Thursday, July 21, 2016

What is the point of writing about the hardships of life?

“A recent blog on Spiritual Memoirs 101 dealt with the topic of writing through pain. I’m confident every reader snapped to full attention because each one of us could write volumes on pain, heartache and tribulation. Such is the path through a fallen world,” writes Catherine P. Downing, author of her new memoir, Sparks of Redemptive Grace.

Since we received several poignant responses
 from readers about that post, 
I invited Catherine to write a guest post 
for you today.  She continues:

In April I published my first book. It is indeed a spiritual memoir on suffering but, thankfully, it was crafted under the influence of the Holy Spirit and, unbeknownst to me as I wrote it, followed many of the principles Linda mentions in Spiritual Memoirs 101.

I get a sense of how relevant and meaningful my book is to readers by the growing number of people writing reviews. Their words cluster around three basic themes.

First, reviewers make note of the pain through words/phrases like “dark places,” “shattered dreams,” “heartache” and “grieving.”

Secondly, they express appreciation for the honesty: “transparent,” “intimate,” realistic” and “candor.”

The third theme I read in the reviews is one of hope—which is one of two objectives I had in writing the book. My purposes were: 1) to give hope and strengthen the faith of others walking a similar path, as well as 2) to help family and friends around them understand their struggles. 

Reviews like the following give me a glimpse of the hope and help people are finding as they read it: 

  • “I was richly, deeply blessed and inspired by this book. But not inspired to smile and pour another cup of coffee. Inspired to love with greater fervor, to pray for eyes that see more clearly, and then to do something with what I see, because there are needs everywhere, there's brokenness everywhere.” –Amazon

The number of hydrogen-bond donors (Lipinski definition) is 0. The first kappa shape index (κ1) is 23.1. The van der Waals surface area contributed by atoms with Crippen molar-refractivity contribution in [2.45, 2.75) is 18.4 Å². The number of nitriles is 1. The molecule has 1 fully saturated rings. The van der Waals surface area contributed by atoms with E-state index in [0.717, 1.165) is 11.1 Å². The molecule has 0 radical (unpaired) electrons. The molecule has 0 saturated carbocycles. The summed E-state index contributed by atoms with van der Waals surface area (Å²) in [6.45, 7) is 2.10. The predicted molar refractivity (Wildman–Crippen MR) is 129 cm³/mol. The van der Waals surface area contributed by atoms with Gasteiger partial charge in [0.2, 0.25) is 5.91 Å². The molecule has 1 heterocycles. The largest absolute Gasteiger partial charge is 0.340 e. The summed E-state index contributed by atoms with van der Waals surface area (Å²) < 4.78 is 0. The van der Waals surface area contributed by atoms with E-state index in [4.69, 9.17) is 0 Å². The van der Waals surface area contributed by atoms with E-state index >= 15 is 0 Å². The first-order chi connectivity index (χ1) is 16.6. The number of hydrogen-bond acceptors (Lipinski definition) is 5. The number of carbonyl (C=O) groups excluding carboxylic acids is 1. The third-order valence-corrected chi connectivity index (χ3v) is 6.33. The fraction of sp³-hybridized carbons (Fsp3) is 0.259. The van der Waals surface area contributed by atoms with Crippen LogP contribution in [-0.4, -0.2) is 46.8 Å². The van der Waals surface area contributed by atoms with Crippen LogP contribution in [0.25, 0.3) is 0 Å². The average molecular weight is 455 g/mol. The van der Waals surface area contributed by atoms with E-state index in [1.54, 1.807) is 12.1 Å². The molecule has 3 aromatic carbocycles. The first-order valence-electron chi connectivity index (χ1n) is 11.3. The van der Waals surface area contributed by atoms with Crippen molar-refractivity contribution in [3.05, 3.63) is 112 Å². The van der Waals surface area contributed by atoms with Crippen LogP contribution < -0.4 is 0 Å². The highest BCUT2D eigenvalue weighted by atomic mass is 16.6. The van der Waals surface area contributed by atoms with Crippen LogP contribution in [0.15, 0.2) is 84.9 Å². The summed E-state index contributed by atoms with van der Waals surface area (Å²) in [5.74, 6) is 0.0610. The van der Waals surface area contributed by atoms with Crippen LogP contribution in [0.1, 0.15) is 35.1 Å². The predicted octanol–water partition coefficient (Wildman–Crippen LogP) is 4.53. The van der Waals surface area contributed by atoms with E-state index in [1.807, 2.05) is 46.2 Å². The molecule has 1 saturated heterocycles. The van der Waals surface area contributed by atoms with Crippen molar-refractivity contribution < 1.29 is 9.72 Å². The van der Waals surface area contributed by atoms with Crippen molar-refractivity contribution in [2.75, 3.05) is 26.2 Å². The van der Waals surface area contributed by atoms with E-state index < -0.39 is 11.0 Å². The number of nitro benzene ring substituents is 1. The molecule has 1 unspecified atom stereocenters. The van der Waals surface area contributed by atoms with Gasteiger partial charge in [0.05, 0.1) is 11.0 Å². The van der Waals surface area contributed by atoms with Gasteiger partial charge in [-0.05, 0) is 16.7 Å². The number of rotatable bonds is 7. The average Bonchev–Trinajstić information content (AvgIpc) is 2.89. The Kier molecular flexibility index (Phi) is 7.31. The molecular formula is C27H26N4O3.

• “I read a lot of devotional books and commentaries on the Scriptures. I can't remember when an author has sorted out an issue or topic for me more powerfully than this one.” –Amazon
  • “This little gem of a book has encouraged me to stop looking for the way OUT of difficult situations, and to look, instead, for the treasures waiting to be mined in the darkness.” –Amazon
  • “In these few pages, Downing beautifully intertwines information with inspiration, and insight with encouragement, leaving the reader with a gut-wrenching hope and a hunger to know the God she does.” –Advanced Praise

How was the book able to capture the pain through the lens of transparency and hope? I don't have a formula, but here are some things that seemed to help. 

  • It was written under a pseudonym. This was done to give a layer of privacy to our family, which in turn gave me courage to be vulnerable.
  • Each chapter follows the same pattern: quote, narrative, scripture, prayer. This set a cadence to the reading.
  • Each chapter is short, and I limited the number of chapters. This gives the reader space to breathe amid the heaviness. As one reviewer wrote in her advanced praise: “It only takes an hour to read ... but don’t rush it. Savor it. Meditate on it. Pray through it. And then share it with others.”